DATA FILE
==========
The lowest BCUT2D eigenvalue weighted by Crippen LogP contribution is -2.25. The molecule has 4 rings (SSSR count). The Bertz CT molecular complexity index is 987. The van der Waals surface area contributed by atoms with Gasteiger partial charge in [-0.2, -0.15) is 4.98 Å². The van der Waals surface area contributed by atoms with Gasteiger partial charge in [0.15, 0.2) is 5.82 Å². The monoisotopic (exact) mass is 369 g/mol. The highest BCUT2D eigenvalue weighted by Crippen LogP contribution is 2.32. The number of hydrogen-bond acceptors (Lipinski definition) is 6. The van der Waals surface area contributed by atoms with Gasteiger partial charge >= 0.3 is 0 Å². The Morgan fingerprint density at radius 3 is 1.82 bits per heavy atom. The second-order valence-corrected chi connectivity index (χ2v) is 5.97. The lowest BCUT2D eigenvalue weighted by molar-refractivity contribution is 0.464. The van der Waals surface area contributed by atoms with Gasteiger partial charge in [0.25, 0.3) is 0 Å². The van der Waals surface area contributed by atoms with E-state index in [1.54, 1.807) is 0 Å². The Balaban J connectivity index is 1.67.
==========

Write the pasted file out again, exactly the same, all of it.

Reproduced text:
The lowest BCUT2D eigenvalue weighted by Crippen LogP contribution is -2.25. The molecule has 4 rings (SSSR count). The Bertz CT molecular complexity index is 987. The van der Waals surface area contributed by atoms with Gasteiger partial charge in [-0.2, -0.15) is 4.98 Å². The van der Waals surface area contributed by atoms with Gasteiger partial charge in [0.15, 0.2) is 5.82 Å². The monoisotopic (exact) mass is 369 g/mol. The highest BCUT2D eigenvalue weighted by Crippen LogP contribution is 2.32. The number of hydrogen-bond acceptors (Lipinski definition) is 6. The van der Waals surface area contributed by atoms with Gasteiger partial charge >= 0.3 is 0 Å². The Morgan fingerprint density at radius 3 is 1.82 bits per heavy atom. The second-order valence-corrected chi connectivity index (χ2v) is 5.97. The lowest BCUT2D eigenvalue weighted by molar-refractivity contribution is 0.464. The van der Waals surface area contributed by atoms with Gasteiger partial charge in [0.25, 0.3) is 0 Å². The van der Waals surface area contributed by atoms with E-state index in [1.54, 1.807) is 0 Å². The Balaban J connectivity index is 1.67.